Back at the state capital, a House subcommittee was recently formed to address a number of bills designed to stop or slow high-speed rail in Texas. Groups such as Texas Rail Advocates (TRA) have opposed several rail-related bills submitted this legislative session, including:
- House Bill 4053 —authorization of construction of an electric railway on or across a road, street, alley, square, or county/city property;
- House Bill 1987 — revising reporting requirements regarding eminent domain authority;
- Senate Bill 975—compatibility of a high-speed rail facility with multiple types of train technology;
- House Bill 709—prohibiting the issuance of private activity bonds for building high-speed rail facilities.
TRA President Peter LeCody reported May 4 that three anti-rail bills the TRA opposes made it out of their House committees and on to House Calendars. However, May 9 is the deadline for bills to be heard on the House floor.
LeCody told VBX that Texas Central is wise to focus on private financing to fund its project. He added a Dallas/Houston bullet train would “give a mega-jolt to the Texas economy” with the thousands of jobs it could create.
“A public highway pays no property taxes to local communities while a private entity will pay taxes on their rail infrastructure to benefit local schools, police and fire, city and county government and more,” LeCody said.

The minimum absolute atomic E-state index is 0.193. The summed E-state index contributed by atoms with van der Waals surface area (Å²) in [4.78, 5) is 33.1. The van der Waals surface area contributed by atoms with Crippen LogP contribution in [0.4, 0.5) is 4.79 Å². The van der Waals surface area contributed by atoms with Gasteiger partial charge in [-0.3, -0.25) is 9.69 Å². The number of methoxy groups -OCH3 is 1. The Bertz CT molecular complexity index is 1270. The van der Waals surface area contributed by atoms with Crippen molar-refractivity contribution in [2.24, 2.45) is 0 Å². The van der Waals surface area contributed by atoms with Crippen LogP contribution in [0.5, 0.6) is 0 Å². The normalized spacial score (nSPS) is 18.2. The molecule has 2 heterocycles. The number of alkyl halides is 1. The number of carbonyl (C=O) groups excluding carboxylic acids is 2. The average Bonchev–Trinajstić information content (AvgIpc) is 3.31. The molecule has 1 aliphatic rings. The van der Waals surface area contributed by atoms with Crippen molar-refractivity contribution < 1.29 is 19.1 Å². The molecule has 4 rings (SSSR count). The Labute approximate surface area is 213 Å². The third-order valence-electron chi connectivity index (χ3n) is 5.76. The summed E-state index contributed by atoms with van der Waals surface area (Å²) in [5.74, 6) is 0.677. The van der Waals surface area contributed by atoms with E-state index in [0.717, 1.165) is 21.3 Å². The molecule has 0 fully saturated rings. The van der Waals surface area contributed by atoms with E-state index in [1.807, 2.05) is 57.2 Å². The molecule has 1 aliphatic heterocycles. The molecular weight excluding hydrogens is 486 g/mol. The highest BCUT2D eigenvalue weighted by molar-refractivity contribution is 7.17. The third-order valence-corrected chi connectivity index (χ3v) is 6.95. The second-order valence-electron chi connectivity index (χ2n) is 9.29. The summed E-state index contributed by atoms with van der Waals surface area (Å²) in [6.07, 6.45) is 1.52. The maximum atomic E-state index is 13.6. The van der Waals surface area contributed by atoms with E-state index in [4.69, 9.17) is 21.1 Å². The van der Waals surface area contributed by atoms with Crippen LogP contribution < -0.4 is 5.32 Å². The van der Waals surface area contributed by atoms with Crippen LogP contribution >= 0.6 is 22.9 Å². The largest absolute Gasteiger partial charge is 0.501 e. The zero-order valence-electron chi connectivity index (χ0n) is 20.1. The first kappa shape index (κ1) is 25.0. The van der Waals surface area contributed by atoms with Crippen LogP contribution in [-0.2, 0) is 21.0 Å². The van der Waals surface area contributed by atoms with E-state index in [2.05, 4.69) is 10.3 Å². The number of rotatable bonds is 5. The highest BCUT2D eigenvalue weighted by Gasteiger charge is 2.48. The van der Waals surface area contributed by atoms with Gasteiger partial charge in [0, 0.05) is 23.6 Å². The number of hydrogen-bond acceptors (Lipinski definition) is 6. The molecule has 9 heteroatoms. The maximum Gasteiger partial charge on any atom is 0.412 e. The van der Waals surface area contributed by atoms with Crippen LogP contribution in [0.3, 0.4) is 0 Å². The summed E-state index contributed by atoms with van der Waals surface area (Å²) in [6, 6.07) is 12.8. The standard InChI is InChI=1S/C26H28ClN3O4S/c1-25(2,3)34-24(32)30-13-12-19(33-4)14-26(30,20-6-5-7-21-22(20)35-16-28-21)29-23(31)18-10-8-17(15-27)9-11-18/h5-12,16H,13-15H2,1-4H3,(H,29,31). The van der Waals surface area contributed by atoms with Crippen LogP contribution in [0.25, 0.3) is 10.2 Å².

He continued: “Many of the rural counties that are fighting the high-speed rail project could use a shot in the arm from more property taxes coming in to their revenue stream.”
LeCody said continued population and commercial growth across Texas, especially in the Dallas and Houston areas, deem necessary a dynamic mass transit option such as high-speed passenger rail. The Dallas-Fort Worth and Greater Houston metro areas each have populations of about 7 million.
“We have to look to more than just asphalt and concrete highways to move our people and goods in the future as the ‘triangle” of North Texas, Austin-San Antonio and Greater Houston merge closer together.”
Aside from working to secure the required funds, permits and properties, Texas Central has been refining its rail system design and engineering. Global construction and engineering firm Salini Impregilo, which has built more than 4,000 miles of railway infrastructure, is leading the civil engineering consortium.
Salini Impregilo is the parent company of Lane Construction Corp., which agreed to serve as design-builder of the rail line.
Texas Central has tapped key project figures, including naming Houston-based Resource Environmental Solutions as its provider of mitigation services last February.
Last October, the partnership named Renfe, a leading developer of high-speed rail services, its train operating partner. Renfe runs 5,000 trains daily world-wide. And in May 2018, Texas Central announced it had agreed with Amtrak on allowing passengers to use Amtrak’s reservation system to buy tickets to travel through both Amtrak and Texas Central.
Edmond Ortiz is a San Antonio-based freelance reporter and editor. He has worked for the San Antonio Express-News and Prime Time Newspapers. He is a contributor to Virtual Builders Exchange and the Rivard Report. His Twitter handle is @satscribe.